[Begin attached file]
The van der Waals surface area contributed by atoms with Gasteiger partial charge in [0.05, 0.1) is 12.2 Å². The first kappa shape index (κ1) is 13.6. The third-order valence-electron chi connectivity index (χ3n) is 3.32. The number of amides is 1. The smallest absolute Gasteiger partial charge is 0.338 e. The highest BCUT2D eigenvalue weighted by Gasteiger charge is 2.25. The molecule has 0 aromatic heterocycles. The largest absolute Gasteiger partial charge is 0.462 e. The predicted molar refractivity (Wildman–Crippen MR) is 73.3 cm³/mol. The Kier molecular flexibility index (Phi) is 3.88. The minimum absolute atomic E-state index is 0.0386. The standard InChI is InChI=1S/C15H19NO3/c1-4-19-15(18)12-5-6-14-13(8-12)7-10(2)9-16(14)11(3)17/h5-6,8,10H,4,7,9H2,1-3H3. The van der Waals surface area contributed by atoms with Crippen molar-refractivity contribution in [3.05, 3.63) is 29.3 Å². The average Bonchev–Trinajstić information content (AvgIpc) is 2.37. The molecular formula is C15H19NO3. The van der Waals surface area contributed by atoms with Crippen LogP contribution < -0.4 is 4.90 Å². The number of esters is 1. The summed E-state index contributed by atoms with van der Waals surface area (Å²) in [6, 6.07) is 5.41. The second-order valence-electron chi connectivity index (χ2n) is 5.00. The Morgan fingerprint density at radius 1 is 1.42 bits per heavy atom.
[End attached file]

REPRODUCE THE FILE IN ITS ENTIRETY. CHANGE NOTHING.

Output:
The van der Waals surface area contributed by atoms with Gasteiger partial charge in [0.05, 0.1) is 12.2 Å². The first kappa shape index (κ1) is 13.6. The third-order valence-electron chi connectivity index (χ3n) is 3.32. The number of amides is 1. The smallest absolute Gasteiger partial charge is 0.338 e. The highest BCUT2D eigenvalue weighted by Gasteiger charge is 2.25. The molecule has 0 aromatic heterocycles. The largest absolute Gasteiger partial charge is 0.462 e. The predicted molar refractivity (Wildman–Crippen MR) is 73.3 cm³/mol. The Kier molecular flexibility index (Phi) is 3.88. The minimum absolute atomic E-state index is 0.0386. The standard InChI is InChI=1S/C15H19NO3/c1-4-19-15(18)12-5-6-14-13(8-12)7-10(2)9-16(14)11(3)17/h5-6,8,10H,4,7,9H2,1-3H3. The van der Waals surface area contributed by atoms with Crippen molar-refractivity contribution in [3.05, 3.63) is 29.3 Å². The average Bonchev–Trinajstić information content (AvgIpc) is 2.37. The molecular formula is C15H19NO3. The van der Waals surface area contributed by atoms with Crippen LogP contribution < -0.4 is 4.90 Å². The number of esters is 1. The summed E-state index contributed by atoms with van der Waals surface area (Å²) in [6, 6.07) is 5.41. The second-order valence-electron chi connectivity index (χ2n) is 5.00. The Morgan fingerprint density at radius 1 is 1.42 bits per heavy atom.